There is quite clearly a loss of information, so we have failed to show that the interpretations of bank are the result of contextual modulation of a general meaning. It may be concluded, therefore, that the different contexts are selecting discrete senses of bank. Another instance of incomplete contextual determination is to be observed with dog. Let us for the moment take it as established that dog has a general sense, denoting the whole species, irrespective of sex. In sentences such as 22, however, dog has a more specific meaning, and refer only to males:

22. John prefers bitches to dogs

Now it might be argued that the resultant sense of dog here is caused by contextual modulation of the general sense: dog cannot in this context refer to females if logical consistency is to be preserved, which leaves only males as possible referents. Consider now, however,23:

23. Incredibly, John prefers an aged, half-blind bitch to a dog, as his canine companion.

If the interpretation of dog in this sentence were the result of contextual modulation of the general sense, it ought to include reference to, for instance, young females with good eyesight. But once again, it refers to male dogs only. This reading cannot be explained by contextual modulation, so it must be the result of selection from a set of discrete possibilities. In fact, the same is true of 22. That contextual modulation of the general sense of dog cannot explain the specific interpretation in 22 is shown by the lack of a parallel specific interpretation of canine (in its jocular use as a noun ) when it is substituted for dog:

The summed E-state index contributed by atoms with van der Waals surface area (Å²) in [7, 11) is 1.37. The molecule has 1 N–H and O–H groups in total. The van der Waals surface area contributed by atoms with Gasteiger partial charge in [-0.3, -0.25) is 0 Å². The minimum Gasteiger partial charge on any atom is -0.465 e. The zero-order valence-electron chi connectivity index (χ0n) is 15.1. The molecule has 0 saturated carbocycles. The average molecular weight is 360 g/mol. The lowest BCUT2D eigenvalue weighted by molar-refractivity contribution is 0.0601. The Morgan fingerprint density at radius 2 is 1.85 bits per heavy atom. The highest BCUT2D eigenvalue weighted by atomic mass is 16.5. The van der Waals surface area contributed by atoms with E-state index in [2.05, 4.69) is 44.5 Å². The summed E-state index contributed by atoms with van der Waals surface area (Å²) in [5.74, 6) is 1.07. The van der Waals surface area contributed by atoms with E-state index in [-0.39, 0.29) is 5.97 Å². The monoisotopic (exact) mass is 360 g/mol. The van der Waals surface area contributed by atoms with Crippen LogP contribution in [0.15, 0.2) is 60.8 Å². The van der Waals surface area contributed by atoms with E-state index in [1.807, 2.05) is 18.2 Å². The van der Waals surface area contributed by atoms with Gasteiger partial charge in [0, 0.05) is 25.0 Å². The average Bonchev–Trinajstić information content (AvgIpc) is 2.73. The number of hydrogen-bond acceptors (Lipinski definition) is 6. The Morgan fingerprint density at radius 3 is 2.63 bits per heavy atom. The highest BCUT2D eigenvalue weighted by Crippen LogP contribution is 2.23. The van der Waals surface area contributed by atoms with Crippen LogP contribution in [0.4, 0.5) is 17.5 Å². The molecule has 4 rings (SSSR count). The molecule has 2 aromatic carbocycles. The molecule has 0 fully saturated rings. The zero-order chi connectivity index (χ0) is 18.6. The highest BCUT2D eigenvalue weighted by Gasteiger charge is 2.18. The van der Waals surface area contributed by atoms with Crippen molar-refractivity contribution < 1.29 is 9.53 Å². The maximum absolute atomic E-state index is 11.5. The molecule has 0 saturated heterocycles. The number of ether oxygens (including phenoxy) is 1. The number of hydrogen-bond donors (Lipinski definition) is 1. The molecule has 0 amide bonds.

24. ? John prefers bitches to canines.

(We shall consider below why 24 should be anomalous)

Some understanding of the way the semantic effects of selection may be independent of, and indeed may transcend, those properties of the context which are responsible for the selection can be gleaned from the following analogy. Suppose that is known that a certain event is to occur on a certain day, but may take place at only one of two possible times, namely, 12.00 n00n or 12.00 midnight. If one were subsequently to receive a report that when the event occurred, the sun had set, one would be able to infer that it had taken place at exactly 12.00 midnight. The precision of this inference goes well beyond what is explicitly present in the report, which acts rather like a trigger setting off one of two preexisting possibilities. In a similar manner, the context of dog in 22 and 23 acts like a trigger which activates one of a set of pre-existing bundles of semantic properties, each having a precision and richness not directly sanctioned by the context. In principle all ambiguous items should be capable of manifesting these characteristics.

Our second criterion for ambiguity is that separate senses should be independently maximisable. Under certain conditions, the application of certain terms must be maximised within the current universe of discourse, even at the expense of oddness. Consider 25 (which resembles 24):

25: ? Mary likes mares better than horses.